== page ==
How is this harming us?   I want to share a story with you of a situation that happened that made me really think about this.  I was visiting a school and the staff was all celebrating a teacher’s last day on that campus.  When asked why that teacher was leaving, we were told that the teacher recently had a baby, and you cannot have a baby and work at this school.  Teachers look up to this campus, but what they may not consider is the amount of time and the sacrifices this staff gives their students. These teachers eat, sleep, and breathe their careers.  This school does amazing things, but they also apparently can’t have a family because of the demands while doing so.  Knowing that, I took a step back and really evaluated if this was a campus I wanted to look up to.  It is not realistic for mainstream education.

Balance is important. Should there be campuses like this that do cutting edge things for students? Of course. Should there be teachers who dedicate their entire lives to their students? Of course.   However, should we put these teachers and campuses on pedestals? I would argue not. It is not realistic to expect our profession as a whole to commit to these same practices knowing the amount of time it takes to create learning environments like that.

Things Teachers Unknowingly Do That Hurt Education, In Closing

Teachers are passionate people by nature, so I don’t think most of these things are done with the intentions of harming education.  However, I do think these points are worthy of some consideration.  Just think, that’s all.

6 Ways Teachers Unintentionally Harm Education

This is just a teacher rant- just one teacher sharing her perspective on things.  Do I expect you to agree with 100% of what I say?  No.  It’s an editorial on a blog.  But maybe there is something you can walk away with from this article that will help you.  To read more teacher rants, click here.

Or head on over to Education to the Core for even more teacher rants!

Even good teachers get the Sunday Night Blues

6 Comments

  1. Debra

    Excellent article! Especially important for teachers to keep a balance if they’re going to teach more than 2 or 3 years.

    Reply
  2. Chris

    Thank you for writing this article. I support you and these ideas!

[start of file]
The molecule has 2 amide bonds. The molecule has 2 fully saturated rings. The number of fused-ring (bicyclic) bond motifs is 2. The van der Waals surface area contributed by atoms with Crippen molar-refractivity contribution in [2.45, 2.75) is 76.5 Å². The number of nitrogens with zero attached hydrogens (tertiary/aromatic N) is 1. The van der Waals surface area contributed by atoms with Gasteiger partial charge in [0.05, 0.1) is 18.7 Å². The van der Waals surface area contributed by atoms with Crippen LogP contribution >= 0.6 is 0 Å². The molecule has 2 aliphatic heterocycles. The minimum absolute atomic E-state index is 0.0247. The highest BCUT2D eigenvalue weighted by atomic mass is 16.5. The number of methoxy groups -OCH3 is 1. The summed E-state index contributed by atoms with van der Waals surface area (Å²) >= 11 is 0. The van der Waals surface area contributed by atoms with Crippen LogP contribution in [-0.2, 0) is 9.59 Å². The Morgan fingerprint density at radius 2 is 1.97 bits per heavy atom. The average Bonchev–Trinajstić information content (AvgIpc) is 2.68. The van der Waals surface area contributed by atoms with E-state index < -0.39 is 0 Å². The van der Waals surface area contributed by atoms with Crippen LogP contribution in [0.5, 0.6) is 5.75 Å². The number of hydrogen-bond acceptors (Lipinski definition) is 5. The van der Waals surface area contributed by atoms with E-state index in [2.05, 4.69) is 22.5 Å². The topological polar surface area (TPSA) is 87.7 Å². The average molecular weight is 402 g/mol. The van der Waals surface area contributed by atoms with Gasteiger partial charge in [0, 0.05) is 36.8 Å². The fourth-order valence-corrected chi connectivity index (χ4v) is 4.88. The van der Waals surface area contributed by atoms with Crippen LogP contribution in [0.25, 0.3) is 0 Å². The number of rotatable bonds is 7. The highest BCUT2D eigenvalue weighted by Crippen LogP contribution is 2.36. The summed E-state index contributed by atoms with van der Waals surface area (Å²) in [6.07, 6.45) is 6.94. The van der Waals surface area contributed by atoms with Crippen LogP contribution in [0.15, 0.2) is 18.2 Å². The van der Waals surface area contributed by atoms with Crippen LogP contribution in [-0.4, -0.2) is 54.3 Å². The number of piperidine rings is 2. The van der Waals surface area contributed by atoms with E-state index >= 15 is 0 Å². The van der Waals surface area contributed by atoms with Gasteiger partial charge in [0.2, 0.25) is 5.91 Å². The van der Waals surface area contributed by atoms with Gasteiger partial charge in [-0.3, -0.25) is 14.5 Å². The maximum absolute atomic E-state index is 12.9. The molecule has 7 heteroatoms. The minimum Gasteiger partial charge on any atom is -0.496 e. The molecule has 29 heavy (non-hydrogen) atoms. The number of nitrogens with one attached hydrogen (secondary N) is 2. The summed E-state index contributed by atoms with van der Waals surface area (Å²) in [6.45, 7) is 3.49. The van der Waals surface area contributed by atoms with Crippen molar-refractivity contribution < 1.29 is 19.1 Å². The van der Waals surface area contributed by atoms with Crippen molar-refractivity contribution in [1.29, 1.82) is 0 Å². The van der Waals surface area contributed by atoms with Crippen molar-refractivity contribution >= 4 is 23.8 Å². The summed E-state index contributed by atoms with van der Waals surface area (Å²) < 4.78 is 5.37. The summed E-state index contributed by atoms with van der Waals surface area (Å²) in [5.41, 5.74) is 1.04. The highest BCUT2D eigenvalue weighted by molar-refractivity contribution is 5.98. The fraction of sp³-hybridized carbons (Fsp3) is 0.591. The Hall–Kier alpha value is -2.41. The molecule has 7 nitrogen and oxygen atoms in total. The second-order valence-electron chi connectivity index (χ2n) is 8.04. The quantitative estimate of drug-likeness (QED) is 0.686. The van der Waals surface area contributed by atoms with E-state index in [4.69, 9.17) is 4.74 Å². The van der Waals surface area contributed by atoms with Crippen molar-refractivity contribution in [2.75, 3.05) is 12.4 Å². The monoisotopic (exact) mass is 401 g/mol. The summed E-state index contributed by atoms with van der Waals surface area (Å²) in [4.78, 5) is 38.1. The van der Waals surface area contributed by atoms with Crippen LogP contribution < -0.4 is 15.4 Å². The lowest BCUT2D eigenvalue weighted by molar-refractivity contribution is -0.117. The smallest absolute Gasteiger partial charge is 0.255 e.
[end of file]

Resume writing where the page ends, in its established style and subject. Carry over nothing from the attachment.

Reply
  3. Janiscatfevet

    Thank you as a first year teacher and a perfectionist (when it comes to my work as a teacher) I neede to hear that it is ok to have a life and a less than gorgeous classroom. Also, it’s Sunday and I am exhausted, therefor I am experiencing the Sunday night blues you are speaking of. I feel bad that I feel that way, but it is just reality. Even though I care deeply about my students, it is still hard sometimes to be thrilled to go back on Monday morning. But the kids never know it because when they show up, it’s game time. And hood teachers pull it together and find the joy, even when it isn’t easy to be joyful. Thank you for being real

    Reply
  4. ayesha

    Very interesting

    Reply
  5. Mary M

    Well, said! To post any child on social media is very unprofessional. As teachers we want the the public to respect us as professionals. If your lawyer, Doctor, or accountant posted your picture how would you feel? Debates are not effective when done on social media. The first issue is people say things they would not say in a face to face debate, In order to be respected we must act respectable.

    Reply
  6. Carrie H

    Thank you. I have considered leaving fb groups because of the negative posts about “that child.” I have plenty to be negative about, but I also have plenty to be grateful for. I need the groups to keep me encouraged, and for the most part, they are lifesavers. When they start being part of the negativity, I don’t want it in my life.

    Reply